If you're like me, you love writing music. You have a lot of ideas and you want to express them in the best way possible. But sometimes, you feel stuck or frustrated with your own work. You wonder if you're doing it right, if you're following the rules, and if you're being original and creative enough. That's where composition lessons come in handy. Composition lessons are a great way to learn from someone who has more experience and knowledge than you. They can give you feedback, advice, tips and tricks to improve your skills and confidence as a composer. But how do you make the most out of your composition lessons? How do you learn from them effectively and efficiently? How do you avoid wasting time and money on lessons that don't help you grow as a musician? Here are some tips that I've learned from my own experience and from talking to other composers who have taken composition lessons:

1. Know your goals and expectations

Before taking composition lessons, it's important to clearly understand what you want to achieve and what you expect from your teacher. Do you want to learn a specific style or genre? Do you want to work on a particular project or piece? Do you want to improve your technique or theory? Do you want to develop your creativity or originality? Defining your specific goals and expectations will help you find the right teacher. It will also help you communicate with your teacher better and get more relevant feedback and guidance.

2. Do your homework

Composition lessons are not magic pills that will make you a better composer overnight. They are opportunities to learn from someone else's perspective and experience, but they are not substitutes for your own practice and exploration. If you want to get the most out of your composition lessons, you need to do your homework. That means preparing for each lesson by reviewing what was covered in the previous one, working on the assignments or exercises that your teacher gave you, practicing the skills or concepts that were taught, and writing new music based on what you learned. Doing your homework will help you reinforce what was taught in the lesson, deepen your understanding of the material, develop your own voice as a composer, and show respect for your teacher's time and effort.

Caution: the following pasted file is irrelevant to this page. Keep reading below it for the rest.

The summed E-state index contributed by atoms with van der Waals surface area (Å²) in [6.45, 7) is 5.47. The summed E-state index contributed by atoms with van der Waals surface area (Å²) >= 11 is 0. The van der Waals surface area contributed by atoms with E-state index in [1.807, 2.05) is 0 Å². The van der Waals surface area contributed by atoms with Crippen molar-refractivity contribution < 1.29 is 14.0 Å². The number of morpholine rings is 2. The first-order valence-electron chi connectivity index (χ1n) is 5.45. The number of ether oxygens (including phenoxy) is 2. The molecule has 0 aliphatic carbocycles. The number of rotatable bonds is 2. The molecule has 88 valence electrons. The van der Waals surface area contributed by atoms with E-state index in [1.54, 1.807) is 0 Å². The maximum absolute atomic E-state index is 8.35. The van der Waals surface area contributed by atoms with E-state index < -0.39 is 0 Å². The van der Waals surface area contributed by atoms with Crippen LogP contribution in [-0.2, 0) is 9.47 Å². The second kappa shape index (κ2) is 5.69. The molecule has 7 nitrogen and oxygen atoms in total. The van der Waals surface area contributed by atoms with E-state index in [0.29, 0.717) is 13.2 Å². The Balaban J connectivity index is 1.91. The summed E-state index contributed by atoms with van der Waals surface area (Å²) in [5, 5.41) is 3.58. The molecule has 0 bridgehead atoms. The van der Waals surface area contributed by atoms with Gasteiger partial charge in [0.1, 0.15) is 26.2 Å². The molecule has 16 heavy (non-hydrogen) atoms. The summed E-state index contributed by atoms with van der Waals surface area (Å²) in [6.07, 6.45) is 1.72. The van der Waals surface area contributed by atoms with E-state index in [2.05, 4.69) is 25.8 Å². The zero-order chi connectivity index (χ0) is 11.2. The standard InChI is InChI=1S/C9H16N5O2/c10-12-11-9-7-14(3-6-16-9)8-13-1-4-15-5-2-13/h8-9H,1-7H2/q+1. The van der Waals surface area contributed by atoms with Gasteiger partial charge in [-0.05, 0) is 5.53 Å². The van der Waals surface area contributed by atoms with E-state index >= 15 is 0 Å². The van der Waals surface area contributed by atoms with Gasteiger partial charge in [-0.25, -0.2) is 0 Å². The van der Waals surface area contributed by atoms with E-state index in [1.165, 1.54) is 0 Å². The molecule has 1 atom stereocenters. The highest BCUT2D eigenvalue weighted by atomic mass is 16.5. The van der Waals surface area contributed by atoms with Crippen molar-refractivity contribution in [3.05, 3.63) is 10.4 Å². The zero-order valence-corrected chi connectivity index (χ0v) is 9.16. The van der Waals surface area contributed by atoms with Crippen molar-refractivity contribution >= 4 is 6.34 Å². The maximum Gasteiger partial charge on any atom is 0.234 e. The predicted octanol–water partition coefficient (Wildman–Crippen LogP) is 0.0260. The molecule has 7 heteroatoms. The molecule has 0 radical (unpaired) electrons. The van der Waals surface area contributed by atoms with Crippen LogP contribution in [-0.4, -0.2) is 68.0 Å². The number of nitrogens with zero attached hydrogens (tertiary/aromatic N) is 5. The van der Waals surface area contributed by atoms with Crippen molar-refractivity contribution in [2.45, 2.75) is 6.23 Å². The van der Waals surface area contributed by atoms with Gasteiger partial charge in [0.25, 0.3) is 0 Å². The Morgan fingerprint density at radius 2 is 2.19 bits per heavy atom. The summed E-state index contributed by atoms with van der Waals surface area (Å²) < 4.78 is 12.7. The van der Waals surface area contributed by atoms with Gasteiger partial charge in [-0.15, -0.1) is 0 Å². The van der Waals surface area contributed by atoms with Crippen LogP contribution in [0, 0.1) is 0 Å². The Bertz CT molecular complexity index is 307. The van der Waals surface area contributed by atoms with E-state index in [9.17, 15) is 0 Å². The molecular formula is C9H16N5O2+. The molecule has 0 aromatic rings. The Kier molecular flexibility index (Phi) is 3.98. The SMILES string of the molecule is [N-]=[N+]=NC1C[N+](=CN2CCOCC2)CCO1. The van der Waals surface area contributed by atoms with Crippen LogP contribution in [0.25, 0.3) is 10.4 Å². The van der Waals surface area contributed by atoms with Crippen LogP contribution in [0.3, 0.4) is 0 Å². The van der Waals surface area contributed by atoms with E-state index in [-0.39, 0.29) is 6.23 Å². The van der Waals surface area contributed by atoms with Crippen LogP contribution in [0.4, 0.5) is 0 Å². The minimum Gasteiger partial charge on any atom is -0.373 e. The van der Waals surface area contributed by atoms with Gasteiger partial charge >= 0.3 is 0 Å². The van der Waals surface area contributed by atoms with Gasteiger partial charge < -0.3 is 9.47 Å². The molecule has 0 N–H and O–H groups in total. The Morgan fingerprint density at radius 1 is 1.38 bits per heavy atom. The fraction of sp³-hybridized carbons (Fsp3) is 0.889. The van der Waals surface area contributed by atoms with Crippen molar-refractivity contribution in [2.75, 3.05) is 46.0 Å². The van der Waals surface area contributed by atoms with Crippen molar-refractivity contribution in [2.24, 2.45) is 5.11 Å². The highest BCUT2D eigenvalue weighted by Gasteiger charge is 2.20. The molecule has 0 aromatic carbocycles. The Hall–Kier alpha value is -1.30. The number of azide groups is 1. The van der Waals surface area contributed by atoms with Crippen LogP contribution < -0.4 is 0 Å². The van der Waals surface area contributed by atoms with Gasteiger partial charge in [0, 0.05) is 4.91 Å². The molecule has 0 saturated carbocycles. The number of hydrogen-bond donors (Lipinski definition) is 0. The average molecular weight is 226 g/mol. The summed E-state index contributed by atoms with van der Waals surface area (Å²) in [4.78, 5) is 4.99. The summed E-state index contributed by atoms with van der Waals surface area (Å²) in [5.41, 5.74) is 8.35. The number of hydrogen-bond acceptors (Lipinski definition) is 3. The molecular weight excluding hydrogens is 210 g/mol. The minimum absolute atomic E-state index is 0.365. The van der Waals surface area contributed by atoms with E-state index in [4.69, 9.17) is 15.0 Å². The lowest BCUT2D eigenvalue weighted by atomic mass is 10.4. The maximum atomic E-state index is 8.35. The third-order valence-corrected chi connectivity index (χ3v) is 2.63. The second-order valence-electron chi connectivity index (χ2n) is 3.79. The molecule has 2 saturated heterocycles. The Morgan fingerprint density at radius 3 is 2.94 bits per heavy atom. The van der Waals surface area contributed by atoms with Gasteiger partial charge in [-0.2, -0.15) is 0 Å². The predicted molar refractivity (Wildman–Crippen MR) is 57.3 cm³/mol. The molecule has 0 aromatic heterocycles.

3. Ask questions

One of the benefits of taking composition lessons is that you have access to someone who knows more than you about music composition. That means they can answer any questions that might arise during your learning process. Be bold and ask questions during or after each lesson. Questions show curiosity, interest, engagement and willingness to learn. They also help clarify any doubts or confusions that might hinder your progress. Some examples of questions that might be useful are: - Why did we do this exercise? - What is the purpose of this rule or technique? - How can I apply this concept or skill to my own music? - What are some common mistakes or pitfalls that I should avoid? - How can I improve this part of my piece? - What are some examples of composers who use this style or method? Asking questions will help you get more insight into the topic at hand, learn from different angles and perspectives, and discover new ideas and possibilities.

4. Be open-minded

Composition lessons are not only about learning facts or rules, but also about exploring creativity and expression. That means that sometimes, you might encounter ideas or suggestions that challenge or contradict your own preferences or beliefs. Instead of rejecting them outright, try to be open-minded. Listen carefully to what your teacher has to say, try their suggestions out, and see how they affect your music. You might be surprised by how much they can improve it, or how much they can inspire new directions for it. Being open-minded will help you expand your musical horizons, learn from different sources of inspiration, and develop a more versatile and adaptable style as a composer.

5. Have fun

Last but not least, remember that composition lessons are supposed to be fun. They are opportunities to express yourself through music, to share your passion with someone else who shares it too, to experiment with new sounds and ideas, and to enjoy the process of creating something beautiful. Don't let stress or pressure ruin your experience. Don't worry too much about making mistakes or being perfect. Don't compare yourself negatively with others or with unrealistic standards. Don't forget why you started writing music in the first place. Have fun with it! Celebrate every achievement, no matter how small. Learn from every challenge, no matter how hard.

Enjoy every moment, no matter how fleeting.